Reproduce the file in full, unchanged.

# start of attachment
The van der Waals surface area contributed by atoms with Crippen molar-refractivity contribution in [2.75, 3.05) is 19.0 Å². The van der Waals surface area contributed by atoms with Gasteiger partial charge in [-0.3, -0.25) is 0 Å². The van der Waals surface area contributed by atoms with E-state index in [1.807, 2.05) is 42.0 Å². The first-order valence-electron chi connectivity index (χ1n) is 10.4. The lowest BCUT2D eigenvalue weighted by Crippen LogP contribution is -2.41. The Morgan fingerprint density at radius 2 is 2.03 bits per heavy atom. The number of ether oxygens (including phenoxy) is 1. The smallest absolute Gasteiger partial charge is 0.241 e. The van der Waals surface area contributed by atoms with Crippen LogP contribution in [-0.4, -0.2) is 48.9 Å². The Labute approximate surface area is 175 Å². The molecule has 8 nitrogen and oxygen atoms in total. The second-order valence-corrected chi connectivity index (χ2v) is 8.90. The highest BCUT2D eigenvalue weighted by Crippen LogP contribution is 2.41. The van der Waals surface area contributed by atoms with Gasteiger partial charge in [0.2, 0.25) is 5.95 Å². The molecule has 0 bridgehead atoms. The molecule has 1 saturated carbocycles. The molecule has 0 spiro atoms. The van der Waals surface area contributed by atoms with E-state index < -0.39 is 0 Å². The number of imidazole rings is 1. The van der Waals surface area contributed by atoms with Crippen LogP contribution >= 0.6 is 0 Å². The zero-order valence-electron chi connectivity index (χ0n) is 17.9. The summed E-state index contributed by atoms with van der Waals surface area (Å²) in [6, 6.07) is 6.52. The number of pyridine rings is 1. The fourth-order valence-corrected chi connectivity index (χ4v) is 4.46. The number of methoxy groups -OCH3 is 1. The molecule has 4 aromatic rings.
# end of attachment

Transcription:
The van der Waals surface area contributed by atoms with Crippen molar-refractivity contribution in [2.75, 3.05) is 19.0 Å². The van der Waals surface area contributed by atoms with Gasteiger partial charge in [-0.3, -0.25) is 0 Å². The van der Waals surface area contributed by atoms with E-state index in [1.807, 2.05) is 42.0 Å². The first-order valence-electron chi connectivity index (χ1n) is 10.4. The lowest BCUT2D eigenvalue weighted by Crippen LogP contribution is -2.41. The Morgan fingerprint density at radius 2 is 2.03 bits per heavy atom. The number of ether oxygens (including phenoxy) is 1. The smallest absolute Gasteiger partial charge is 0.241 e. The van der Waals surface area contributed by atoms with Crippen LogP contribution in [-0.4, -0.2) is 48.9 Å². The Labute approximate surface area is 175 Å². The molecule has 8 nitrogen and oxygen atoms in total. The second-order valence-corrected chi connectivity index (χ2v) is 8.90. The highest BCUT2D eigenvalue weighted by Crippen LogP contribution is 2.41. The van der Waals surface area contributed by atoms with Gasteiger partial charge in [0.2, 0.25) is 5.95 Å². The molecule has 0 bridgehead atoms. The molecule has 1 saturated carbocycles. The molecule has 0 spiro atoms. The van der Waals surface area contributed by atoms with E-state index < -0.39 is 0 Å². The number of imidazole rings is 1. The van der Waals surface area contributed by atoms with Crippen LogP contribution >= 0.6 is 0 Å². The zero-order valence-electron chi connectivity index (χ0n) is 17.9. The summed E-state index contributed by atoms with van der Waals surface area (Å²) in [6, 6.07) is 6.52. The number of pyridine rings is 1. The fourth-order valence-corrected chi connectivity index (χ4v) is 4.46. The number of methoxy groups -OCH3 is 1. The molecule has 4 aromatic rings.